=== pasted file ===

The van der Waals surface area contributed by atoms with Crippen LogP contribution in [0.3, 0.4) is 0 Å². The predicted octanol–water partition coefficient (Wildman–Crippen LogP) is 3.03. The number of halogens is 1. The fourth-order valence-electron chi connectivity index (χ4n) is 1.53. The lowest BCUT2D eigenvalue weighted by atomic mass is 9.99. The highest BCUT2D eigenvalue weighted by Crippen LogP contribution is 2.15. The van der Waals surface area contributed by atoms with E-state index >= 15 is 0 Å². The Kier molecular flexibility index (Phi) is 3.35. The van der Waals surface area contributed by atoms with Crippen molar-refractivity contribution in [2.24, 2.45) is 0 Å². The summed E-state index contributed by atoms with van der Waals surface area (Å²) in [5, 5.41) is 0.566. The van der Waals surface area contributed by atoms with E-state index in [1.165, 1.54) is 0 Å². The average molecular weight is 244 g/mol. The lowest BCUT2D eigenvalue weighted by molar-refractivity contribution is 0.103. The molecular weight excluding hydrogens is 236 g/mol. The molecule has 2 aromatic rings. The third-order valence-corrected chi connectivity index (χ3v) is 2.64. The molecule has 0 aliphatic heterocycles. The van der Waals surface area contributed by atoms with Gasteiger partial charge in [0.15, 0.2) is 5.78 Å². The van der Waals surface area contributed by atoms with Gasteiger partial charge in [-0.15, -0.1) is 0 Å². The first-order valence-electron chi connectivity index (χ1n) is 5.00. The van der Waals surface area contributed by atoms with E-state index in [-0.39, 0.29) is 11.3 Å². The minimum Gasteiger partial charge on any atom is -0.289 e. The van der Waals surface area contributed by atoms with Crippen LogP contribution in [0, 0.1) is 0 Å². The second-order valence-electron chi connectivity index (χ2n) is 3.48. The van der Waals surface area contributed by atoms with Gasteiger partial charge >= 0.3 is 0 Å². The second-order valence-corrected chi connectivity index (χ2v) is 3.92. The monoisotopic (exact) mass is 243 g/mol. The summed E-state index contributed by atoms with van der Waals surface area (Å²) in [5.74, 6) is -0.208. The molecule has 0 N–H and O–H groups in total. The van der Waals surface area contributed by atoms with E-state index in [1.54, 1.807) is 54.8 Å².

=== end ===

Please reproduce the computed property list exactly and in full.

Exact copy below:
The van der Waals surface area contributed by atoms with Crippen LogP contribution in [0.3, 0.4) is 0 Å². The predicted octanol–water partition coefficient (Wildman–Crippen LogP) is 3.03. The number of halogens is 1. The fourth-order valence-electron chi connectivity index (χ4n) is 1.53. The lowest BCUT2D eigenvalue weighted by atomic mass is 9.99. The highest BCUT2D eigenvalue weighted by Crippen LogP contribution is 2.15. The van der Waals surface area contributed by atoms with E-state index >= 15 is 0 Å². The Kier molecular flexibility index (Phi) is 3.35. The van der Waals surface area contributed by atoms with Crippen molar-refractivity contribution in [2.24, 2.45) is 0 Å². The summed E-state index contributed by atoms with van der Waals surface area (Å²) in [5, 5.41) is 0.566. The van der Waals surface area contributed by atoms with E-state index in [1.165, 1.54) is 0 Å². The average molecular weight is 244 g/mol. The lowest BCUT2D eigenvalue weighted by molar-refractivity contribution is 0.103. The molecular weight excluding hydrogens is 236 g/mol. The molecule has 2 aromatic rings. The third-order valence-corrected chi connectivity index (χ3v) is 2.64. The molecule has 0 aliphatic heterocycles. The van der Waals surface area contributed by atoms with Gasteiger partial charge in [0.15, 0.2) is 5.78 Å². The van der Waals surface area contributed by atoms with Gasteiger partial charge in [-0.15, -0.1) is 0 Å². The first-order valence-electron chi connectivity index (χ1n) is 5.00. The van der Waals surface area contributed by atoms with E-state index in [-0.39, 0.29) is 11.3 Å². The minimum Gasteiger partial charge on any atom is -0.289 e. The van der Waals surface area contributed by atoms with Crippen LogP contribution in [0, 0.1) is 0 Å². The second-order valence-electron chi connectivity index (χ2n) is 3.48. The van der Waals surface area contributed by atoms with Gasteiger partial charge >= 0.3 is 0 Å². The second-order valence-corrected chi connectivity index (χ2v) is 3.92. The monoisotopic (exact) mass is 243 g/mol. The summed E-state index contributed by atoms with van der Waals surface area (Å²) in [5.74, 6) is -0.208. The molecule has 0 N–H and O–H groups in total. The van der Waals surface area contributed by atoms with E-state index in [1.54, 1.807) is 54.8 Å².